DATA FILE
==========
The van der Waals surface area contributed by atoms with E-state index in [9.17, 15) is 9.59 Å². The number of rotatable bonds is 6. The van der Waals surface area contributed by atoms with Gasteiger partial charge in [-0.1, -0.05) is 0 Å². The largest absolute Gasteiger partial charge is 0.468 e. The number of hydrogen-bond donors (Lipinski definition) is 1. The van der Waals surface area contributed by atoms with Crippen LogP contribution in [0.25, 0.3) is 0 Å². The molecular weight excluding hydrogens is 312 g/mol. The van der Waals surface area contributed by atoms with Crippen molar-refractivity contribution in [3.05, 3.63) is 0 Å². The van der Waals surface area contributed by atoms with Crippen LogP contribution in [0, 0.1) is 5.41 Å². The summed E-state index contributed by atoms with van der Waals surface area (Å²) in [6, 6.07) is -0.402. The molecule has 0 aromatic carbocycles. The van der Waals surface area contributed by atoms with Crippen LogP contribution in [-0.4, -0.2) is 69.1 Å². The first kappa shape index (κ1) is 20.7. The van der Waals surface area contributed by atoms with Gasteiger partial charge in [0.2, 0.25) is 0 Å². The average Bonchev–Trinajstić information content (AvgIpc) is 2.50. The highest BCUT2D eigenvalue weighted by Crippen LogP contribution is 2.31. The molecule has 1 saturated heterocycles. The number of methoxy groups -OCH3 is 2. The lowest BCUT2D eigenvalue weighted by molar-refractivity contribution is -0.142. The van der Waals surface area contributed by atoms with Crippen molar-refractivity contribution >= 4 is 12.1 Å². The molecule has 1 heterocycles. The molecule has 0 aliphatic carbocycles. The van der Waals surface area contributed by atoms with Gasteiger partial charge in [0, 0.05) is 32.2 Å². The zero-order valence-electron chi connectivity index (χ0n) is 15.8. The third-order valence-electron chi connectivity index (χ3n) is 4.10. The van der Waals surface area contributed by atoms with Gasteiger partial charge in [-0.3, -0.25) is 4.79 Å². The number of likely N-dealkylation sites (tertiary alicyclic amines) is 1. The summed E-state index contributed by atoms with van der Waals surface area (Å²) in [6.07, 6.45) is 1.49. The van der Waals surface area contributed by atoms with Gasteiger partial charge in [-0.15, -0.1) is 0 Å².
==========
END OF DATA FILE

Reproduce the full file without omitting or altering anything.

The van der Waals surface area contributed by atoms with E-state index in [9.17, 15) is 9.59 Å². The number of rotatable bonds is 6. The van der Waals surface area contributed by atoms with Gasteiger partial charge in [-0.1, -0.05) is 0 Å². The largest absolute Gasteiger partial charge is 0.468 e. The number of hydrogen-bond donors (Lipinski definition) is 1. The van der Waals surface area contributed by atoms with Crippen LogP contribution in [0.25, 0.3) is 0 Å². The molecular weight excluding hydrogens is 312 g/mol. The van der Waals surface area contributed by atoms with Crippen molar-refractivity contribution in [3.05, 3.63) is 0 Å². The van der Waals surface area contributed by atoms with Crippen LogP contribution in [0, 0.1) is 5.41 Å². The summed E-state index contributed by atoms with van der Waals surface area (Å²) in [6, 6.07) is -0.402. The molecule has 0 aromatic carbocycles. The van der Waals surface area contributed by atoms with Crippen LogP contribution in [-0.4, -0.2) is 69.1 Å². The first kappa shape index (κ1) is 20.7. The van der Waals surface area contributed by atoms with Gasteiger partial charge in [0.2, 0.25) is 0 Å². The average Bonchev–Trinajstić information content (AvgIpc) is 2.50. The highest BCUT2D eigenvalue weighted by Crippen LogP contribution is 2.31. The molecule has 1 saturated heterocycles. The number of methoxy groups -OCH3 is 2. The lowest BCUT2D eigenvalue weighted by molar-refractivity contribution is -0.142. The van der Waals surface area contributed by atoms with Crippen molar-refractivity contribution >= 4 is 12.1 Å². The molecule has 1 heterocycles. The molecule has 0 aliphatic carbocycles. The van der Waals surface area contributed by atoms with Gasteiger partial charge in [0, 0.05) is 32.2 Å². The zero-order valence-electron chi connectivity index (χ0n) is 15.8. The third-order valence-electron chi connectivity index (χ3n) is 4.10. The van der Waals surface area contributed by atoms with Gasteiger partial charge in [-0.3, -0.25) is 4.79 Å². The number of likely N-dealkylation sites (tertiary alicyclic amines) is 1. The summed E-state index contributed by atoms with van der Waals surface area (Å²) in [6.07, 6.45) is 1.49. The van der Waals surface area contributed by atoms with Gasteiger partial charge in [-0.15, -0.1) is 0 Å².